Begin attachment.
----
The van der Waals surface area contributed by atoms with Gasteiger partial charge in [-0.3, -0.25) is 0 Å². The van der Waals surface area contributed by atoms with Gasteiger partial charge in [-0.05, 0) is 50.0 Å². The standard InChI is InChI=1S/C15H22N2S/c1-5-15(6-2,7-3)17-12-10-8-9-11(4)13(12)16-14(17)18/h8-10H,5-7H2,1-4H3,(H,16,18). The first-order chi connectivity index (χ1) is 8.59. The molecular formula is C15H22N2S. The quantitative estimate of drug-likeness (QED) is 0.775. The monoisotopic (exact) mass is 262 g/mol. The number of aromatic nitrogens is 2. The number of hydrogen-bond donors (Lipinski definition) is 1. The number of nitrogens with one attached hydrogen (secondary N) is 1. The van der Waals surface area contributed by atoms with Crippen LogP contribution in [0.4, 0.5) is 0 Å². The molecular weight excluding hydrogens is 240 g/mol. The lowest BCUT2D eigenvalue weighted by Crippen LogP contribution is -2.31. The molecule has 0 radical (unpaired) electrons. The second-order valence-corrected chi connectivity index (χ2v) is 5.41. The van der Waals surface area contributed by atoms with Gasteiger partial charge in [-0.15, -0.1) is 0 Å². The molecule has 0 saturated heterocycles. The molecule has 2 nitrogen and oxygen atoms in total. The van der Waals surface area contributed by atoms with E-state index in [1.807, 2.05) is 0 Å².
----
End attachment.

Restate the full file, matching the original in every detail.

The van der Waals surface area contributed by atoms with Gasteiger partial charge in [-0.3, -0.25) is 0 Å². The van der Waals surface area contributed by atoms with Gasteiger partial charge in [-0.05, 0) is 50.0 Å². The standard InChI is InChI=1S/C15H22N2S/c1-5-15(6-2,7-3)17-12-10-8-9-11(4)13(12)16-14(17)18/h8-10H,5-7H2,1-4H3,(H,16,18). The first-order chi connectivity index (χ1) is 8.59. The molecular formula is C15H22N2S. The quantitative estimate of drug-likeness (QED) is 0.775. The monoisotopic (exact) mass is 262 g/mol. The number of aromatic nitrogens is 2. The number of hydrogen-bond donors (Lipinski definition) is 1. The number of nitrogens with one attached hydrogen (secondary N) is 1. The van der Waals surface area contributed by atoms with Crippen LogP contribution in [0.4, 0.5) is 0 Å². The molecular weight excluding hydrogens is 240 g/mol. The lowest BCUT2D eigenvalue weighted by Crippen LogP contribution is -2.31. The molecule has 0 radical (unpaired) electrons. The second-order valence-corrected chi connectivity index (χ2v) is 5.41. The van der Waals surface area contributed by atoms with Gasteiger partial charge in [-0.15, -0.1) is 0 Å². The molecule has 0 saturated heterocycles. The molecule has 2 nitrogen and oxygen atoms in total. The van der Waals surface area contributed by atoms with E-state index in [1.807, 2.05) is 0 Å².